Photo/IllutrationA lesbian couple hold a wedding ceremony in Tokyo on June 17 although same-sex marriages have not been legally approved in Japan. (Asahi Shimbun file photo)

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Liberal Democratic Party candidates for the Upper House election easily had the lowest support rate for legalizing same-sex marriages, but signs of acceptance are rising within the ruling party, a survey showed.

A growing number of local governments around Japan have certified same-sex partnerships. But at the national level, LDP lawmakers who stand behind the traditional form of family consisting of a man, a woman and their children are seen as the main obstacle in passing legislation to approve gay marriages.

However, the latest survey, jointly conducted by The Asahi Shimbun and the office of Masaki Taniguchi, a professor of political science at the University of Tokyo, indicates that staunch opposition to gay marriages has declined in the LDP.

The survey asked candidates for the July 21 Upper House election to choose one of five options on same-sex marriages: “support,” “support if I have to choose,” “oppose,” “oppose if I have to choose” and “I cannot decide.”

Thirty-six percent of the LDP candidates who responded said they opposed same-sex marriages or opposed them if they had to choose.

Only 9 percent of the LDP candidates supported same-sex marriages or supported them if they had to choose.

The largest group, 55 percent, answered that they could not decide.

The same survey question was posed to candidates ahead of the two previous national elections. The ratio of LDP candidates who opposed same-sex marriages was 60 percent in the 2016 Upper House election and 46 percent in the 2017 Lower House election.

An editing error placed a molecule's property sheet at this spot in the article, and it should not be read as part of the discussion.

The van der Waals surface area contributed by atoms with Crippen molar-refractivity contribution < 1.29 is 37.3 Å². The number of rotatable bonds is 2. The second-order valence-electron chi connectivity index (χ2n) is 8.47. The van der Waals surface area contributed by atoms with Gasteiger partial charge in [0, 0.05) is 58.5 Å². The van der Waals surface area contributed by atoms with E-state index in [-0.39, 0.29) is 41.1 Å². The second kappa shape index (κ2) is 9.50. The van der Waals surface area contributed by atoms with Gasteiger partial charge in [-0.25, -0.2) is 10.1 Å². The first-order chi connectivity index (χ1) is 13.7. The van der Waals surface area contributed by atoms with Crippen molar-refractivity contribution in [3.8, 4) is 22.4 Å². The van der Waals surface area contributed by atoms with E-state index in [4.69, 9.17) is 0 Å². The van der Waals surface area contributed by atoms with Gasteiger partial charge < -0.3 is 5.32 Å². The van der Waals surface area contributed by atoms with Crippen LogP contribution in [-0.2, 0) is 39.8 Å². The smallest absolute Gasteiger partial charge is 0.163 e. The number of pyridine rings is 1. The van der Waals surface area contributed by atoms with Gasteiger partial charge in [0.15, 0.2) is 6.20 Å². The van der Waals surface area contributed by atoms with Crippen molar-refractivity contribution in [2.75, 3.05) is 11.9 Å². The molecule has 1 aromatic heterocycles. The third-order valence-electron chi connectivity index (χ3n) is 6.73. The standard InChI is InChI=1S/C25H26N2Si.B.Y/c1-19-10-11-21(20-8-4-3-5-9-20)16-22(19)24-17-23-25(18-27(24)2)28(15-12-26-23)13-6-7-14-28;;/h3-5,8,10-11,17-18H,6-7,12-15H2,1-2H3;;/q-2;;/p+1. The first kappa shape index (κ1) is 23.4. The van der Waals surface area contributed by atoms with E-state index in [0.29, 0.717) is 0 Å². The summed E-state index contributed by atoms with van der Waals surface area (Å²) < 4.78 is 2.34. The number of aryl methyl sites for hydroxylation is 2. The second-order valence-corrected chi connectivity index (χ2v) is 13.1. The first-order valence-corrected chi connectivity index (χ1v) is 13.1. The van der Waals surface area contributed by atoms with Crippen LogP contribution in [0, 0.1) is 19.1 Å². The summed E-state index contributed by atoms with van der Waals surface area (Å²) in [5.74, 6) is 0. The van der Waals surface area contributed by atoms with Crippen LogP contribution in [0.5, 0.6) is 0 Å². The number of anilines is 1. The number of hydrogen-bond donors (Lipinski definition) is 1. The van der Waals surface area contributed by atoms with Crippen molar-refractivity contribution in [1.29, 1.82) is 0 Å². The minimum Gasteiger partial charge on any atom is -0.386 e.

This time, the ratio dropped further, to 36 percent.

The ratio of LDP candidates who took a neutral stance by saying they could not decide has increased.

In contrast to the LDP’s dominant position, 58 percent of candidates of junior coalition partner Komeito support same-sex marriages, according to the survey.

LDP opponents have argued that same-sex marriages would be unconstitutional, citing Article 24 of the Constitution that says, “Marriage shall be based only on the mutual consent of both sexes.”

Supporters of the rights of sexual minorities say that article is open for interpretation.

In June, three opposition parties--the Constitutional Democratic Party of Japan, the Japanese Communist Party and the Social Democratic Party--jointly submitted to the Lower House draft revisions of the Civil Code to legalize same-sex marriages.

The support rate for gay marriages exceeded 90 percent for candidates of all three parties.

Fifty-nine percent of candidates for the Democratic Party for the People and 89 percent of candidates for the Reiwa Shinsengumi party support legalizing gay marriages, the survey showed.

Nippon Ishin (Japan Innovation Party) has pledged to approve same-sex marriages in its election campaign platform. But only 29 percent of its candidates for the Upper House election actually support gay marriages, the survey showed.

Among the party’s candidates, 48 percent said they could not decide on their stance, while 24 percent said they opposed same-sex marriages.

In a different joint survey conducted on eligible voters in 2017, 32 percent of respondents supported same-sex marriages, 28 percent were in opposition, and 39 percent were neutral.